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UX Boot Camp with Marketplace Money

Old School Radio Meets the Digital Age

Take a look inside Cooper’s June, 2013 UX Boot Camp with American Public Media’s Marketplace Money radio show, where students explored the next horizon of audio programming—a paradigm shift from broadcast to conversation-based platforms.

The Challenge
Students rolled up their sleeves to help the show respond to the trend away from traditional radio by finding the right mix of alternative distribution platforms. Marketplace Money came equally ready to take a radical departure from their current format in order to create a new model that redefines the roles of host, show, and audience in the digital age. To reach this goal, students focused on designing solutions that addressed three big challenges:

  1. Engage a new, younger audience that is tech savvy, and provide easy access to content via new platforms, such as podcasts, satellite radio shows, and the Internet.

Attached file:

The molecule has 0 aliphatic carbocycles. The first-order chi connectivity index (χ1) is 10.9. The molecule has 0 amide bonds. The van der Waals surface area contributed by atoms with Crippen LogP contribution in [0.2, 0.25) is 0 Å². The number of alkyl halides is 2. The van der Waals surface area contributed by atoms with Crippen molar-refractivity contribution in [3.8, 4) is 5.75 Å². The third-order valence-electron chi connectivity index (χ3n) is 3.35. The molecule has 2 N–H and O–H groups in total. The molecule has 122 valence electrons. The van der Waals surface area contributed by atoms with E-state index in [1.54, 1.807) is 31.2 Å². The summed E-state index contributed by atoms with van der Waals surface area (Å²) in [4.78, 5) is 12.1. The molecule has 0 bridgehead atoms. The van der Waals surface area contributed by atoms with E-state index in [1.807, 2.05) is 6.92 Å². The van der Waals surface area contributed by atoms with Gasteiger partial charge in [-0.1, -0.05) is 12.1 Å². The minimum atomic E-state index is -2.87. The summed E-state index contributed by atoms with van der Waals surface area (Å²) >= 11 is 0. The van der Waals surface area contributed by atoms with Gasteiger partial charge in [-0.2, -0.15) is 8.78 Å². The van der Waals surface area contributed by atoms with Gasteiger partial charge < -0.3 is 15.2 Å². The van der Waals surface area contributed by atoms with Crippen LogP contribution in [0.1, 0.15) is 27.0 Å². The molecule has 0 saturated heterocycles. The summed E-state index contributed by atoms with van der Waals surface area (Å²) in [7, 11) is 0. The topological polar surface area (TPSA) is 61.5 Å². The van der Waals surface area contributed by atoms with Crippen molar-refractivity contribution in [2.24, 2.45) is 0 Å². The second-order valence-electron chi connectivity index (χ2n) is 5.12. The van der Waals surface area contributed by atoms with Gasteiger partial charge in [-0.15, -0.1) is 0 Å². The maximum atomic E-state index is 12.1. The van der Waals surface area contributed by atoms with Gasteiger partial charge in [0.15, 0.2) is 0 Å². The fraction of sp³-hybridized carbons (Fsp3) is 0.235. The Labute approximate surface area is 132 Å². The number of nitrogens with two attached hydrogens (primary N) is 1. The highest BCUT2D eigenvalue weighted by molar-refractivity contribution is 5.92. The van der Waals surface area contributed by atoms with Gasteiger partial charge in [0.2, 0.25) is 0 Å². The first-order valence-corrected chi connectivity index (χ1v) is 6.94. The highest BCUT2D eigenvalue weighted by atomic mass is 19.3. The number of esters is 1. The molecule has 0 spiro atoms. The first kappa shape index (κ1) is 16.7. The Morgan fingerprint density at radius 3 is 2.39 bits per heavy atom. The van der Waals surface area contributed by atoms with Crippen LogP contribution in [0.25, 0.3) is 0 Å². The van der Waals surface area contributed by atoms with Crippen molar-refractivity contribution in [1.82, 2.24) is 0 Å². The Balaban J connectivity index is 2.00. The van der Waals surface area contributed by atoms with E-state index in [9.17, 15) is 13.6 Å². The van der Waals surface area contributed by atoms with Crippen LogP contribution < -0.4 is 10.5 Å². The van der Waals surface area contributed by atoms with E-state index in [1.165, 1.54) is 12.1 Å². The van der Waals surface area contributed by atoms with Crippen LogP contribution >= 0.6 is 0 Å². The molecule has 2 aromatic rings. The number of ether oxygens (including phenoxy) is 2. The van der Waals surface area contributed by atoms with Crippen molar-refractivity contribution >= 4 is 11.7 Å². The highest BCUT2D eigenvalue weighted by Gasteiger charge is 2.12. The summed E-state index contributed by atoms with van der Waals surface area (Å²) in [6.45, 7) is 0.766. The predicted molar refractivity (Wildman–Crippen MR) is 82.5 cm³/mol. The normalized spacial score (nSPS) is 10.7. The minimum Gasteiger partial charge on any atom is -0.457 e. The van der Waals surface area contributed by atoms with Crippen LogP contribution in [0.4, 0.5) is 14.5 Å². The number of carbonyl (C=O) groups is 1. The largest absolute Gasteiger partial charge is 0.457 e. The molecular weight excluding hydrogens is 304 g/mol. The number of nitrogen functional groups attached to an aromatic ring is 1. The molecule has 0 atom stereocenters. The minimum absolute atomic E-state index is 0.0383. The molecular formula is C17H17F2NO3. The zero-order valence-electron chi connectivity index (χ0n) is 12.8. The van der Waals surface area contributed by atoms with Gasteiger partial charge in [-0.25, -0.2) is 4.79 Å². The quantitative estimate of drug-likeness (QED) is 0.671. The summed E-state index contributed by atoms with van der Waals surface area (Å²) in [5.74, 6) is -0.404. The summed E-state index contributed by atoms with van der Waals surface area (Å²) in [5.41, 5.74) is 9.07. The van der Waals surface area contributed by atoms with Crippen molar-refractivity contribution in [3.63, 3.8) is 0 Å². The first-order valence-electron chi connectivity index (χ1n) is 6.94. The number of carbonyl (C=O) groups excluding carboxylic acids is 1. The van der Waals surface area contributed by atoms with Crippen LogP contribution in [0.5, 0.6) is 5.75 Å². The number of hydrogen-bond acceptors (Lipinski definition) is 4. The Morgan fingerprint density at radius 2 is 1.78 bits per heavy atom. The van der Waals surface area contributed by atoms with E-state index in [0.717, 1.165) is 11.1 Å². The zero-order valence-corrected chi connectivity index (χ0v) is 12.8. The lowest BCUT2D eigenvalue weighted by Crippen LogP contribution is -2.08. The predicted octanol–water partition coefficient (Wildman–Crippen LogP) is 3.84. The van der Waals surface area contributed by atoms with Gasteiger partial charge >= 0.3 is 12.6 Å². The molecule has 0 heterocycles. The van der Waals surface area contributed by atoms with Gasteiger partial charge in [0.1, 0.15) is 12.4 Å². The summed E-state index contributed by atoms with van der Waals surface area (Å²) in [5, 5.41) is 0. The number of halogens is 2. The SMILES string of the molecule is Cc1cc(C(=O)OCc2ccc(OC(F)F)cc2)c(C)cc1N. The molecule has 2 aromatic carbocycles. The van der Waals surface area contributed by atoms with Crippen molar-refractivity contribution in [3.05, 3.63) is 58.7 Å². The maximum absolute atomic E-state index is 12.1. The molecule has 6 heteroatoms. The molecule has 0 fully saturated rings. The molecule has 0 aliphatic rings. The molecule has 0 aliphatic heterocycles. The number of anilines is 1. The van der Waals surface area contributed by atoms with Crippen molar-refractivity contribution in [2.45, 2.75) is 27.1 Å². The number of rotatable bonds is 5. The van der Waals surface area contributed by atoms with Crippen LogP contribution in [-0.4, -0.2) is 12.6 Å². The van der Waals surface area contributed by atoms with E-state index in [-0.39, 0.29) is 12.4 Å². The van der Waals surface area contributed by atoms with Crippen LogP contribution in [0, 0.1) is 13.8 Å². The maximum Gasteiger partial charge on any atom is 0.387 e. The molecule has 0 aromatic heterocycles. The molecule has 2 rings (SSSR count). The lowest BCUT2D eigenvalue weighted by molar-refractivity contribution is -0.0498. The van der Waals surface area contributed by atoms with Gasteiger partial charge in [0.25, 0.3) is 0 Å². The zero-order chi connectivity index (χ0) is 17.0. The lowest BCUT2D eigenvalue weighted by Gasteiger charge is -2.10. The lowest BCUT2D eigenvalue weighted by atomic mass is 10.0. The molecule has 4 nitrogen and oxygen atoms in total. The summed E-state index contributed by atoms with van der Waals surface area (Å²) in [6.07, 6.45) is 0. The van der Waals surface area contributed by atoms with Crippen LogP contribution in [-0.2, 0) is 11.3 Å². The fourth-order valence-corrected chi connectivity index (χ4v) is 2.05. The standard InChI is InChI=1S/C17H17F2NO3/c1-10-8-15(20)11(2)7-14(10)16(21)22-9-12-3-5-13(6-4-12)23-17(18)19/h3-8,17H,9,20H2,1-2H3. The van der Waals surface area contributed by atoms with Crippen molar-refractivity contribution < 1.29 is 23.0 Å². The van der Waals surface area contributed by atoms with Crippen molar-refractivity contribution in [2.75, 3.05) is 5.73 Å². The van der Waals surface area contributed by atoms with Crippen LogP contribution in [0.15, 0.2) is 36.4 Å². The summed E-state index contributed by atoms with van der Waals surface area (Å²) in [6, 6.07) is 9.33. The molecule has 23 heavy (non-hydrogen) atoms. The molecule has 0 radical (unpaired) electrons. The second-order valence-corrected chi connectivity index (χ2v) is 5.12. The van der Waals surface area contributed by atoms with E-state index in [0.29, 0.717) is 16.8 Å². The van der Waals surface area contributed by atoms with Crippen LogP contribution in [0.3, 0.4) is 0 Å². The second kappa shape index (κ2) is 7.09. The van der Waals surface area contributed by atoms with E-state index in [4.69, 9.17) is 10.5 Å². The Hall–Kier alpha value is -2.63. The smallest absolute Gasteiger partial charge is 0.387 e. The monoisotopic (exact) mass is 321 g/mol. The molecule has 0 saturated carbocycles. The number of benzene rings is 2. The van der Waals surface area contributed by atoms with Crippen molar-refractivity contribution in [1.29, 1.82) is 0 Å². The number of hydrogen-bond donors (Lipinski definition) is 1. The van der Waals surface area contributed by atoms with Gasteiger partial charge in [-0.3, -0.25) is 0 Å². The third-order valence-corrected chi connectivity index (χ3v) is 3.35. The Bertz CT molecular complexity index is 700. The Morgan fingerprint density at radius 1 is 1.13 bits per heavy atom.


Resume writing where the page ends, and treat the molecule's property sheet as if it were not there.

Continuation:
2. Inspire audience participation and contribution. Facilitate conversations and inspire people to share their personal stories so that listeners can learn from each other.
  3. Design ways for the host to carry an influential brand or style that extends beyond the limits of the show and engage with the audience around personal finance, connecting with listeners in ways that are likeable, useful, and trustworthy, making the topic of personal finance cool, fun and approachable.

At the end of the four-day Boot Camp, student teams presented final pitches to Marketplace Money, and a panel of experienced Cooper designers offered feedback on their ideas and presentations.In the following excerpts from each day, you can test your own sensory preferences for receiving content as you see, hear and read how design ideas evolved at the Boot Camp, inspiring new relationships between people and radio.

Marketplace Money Class